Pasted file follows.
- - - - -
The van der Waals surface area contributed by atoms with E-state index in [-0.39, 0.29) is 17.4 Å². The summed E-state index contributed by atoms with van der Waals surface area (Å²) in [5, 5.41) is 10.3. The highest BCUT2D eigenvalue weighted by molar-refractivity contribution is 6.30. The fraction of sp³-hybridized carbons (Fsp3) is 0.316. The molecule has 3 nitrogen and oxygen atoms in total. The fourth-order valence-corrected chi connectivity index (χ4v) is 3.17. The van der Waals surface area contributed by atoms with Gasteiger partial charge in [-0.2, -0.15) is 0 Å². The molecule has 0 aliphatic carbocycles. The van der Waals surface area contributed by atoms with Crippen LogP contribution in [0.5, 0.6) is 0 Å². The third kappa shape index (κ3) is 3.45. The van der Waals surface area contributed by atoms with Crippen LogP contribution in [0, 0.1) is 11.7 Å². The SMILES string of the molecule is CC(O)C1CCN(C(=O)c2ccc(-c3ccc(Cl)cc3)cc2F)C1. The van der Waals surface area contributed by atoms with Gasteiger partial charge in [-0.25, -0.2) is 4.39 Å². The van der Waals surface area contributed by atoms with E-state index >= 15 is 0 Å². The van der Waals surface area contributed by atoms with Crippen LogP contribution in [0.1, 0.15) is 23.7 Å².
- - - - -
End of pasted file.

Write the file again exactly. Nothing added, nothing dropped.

The van der Waals surface area contributed by atoms with E-state index in [-0.39, 0.29) is 17.4 Å². The summed E-state index contributed by atoms with van der Waals surface area (Å²) in [5, 5.41) is 10.3. The highest BCUT2D eigenvalue weighted by molar-refractivity contribution is 6.30. The fraction of sp³-hybridized carbons (Fsp3) is 0.316. The molecule has 3 nitrogen and oxygen atoms in total. The fourth-order valence-corrected chi connectivity index (χ4v) is 3.17. The van der Waals surface area contributed by atoms with Gasteiger partial charge in [-0.2, -0.15) is 0 Å². The molecule has 0 aliphatic carbocycles. The van der Waals surface area contributed by atoms with Crippen LogP contribution in [0.5, 0.6) is 0 Å². The third kappa shape index (κ3) is 3.45. The van der Waals surface area contributed by atoms with Crippen LogP contribution in [0, 0.1) is 11.7 Å². The SMILES string of the molecule is CC(O)C1CCN(C(=O)c2ccc(-c3ccc(Cl)cc3)cc2F)C1. The van der Waals surface area contributed by atoms with Gasteiger partial charge in [-0.25, -0.2) is 4.39 Å². The van der Waals surface area contributed by atoms with E-state index >= 15 is 0 Å². The van der Waals surface area contributed by atoms with Crippen LogP contribution in [0.1, 0.15) is 23.7 Å².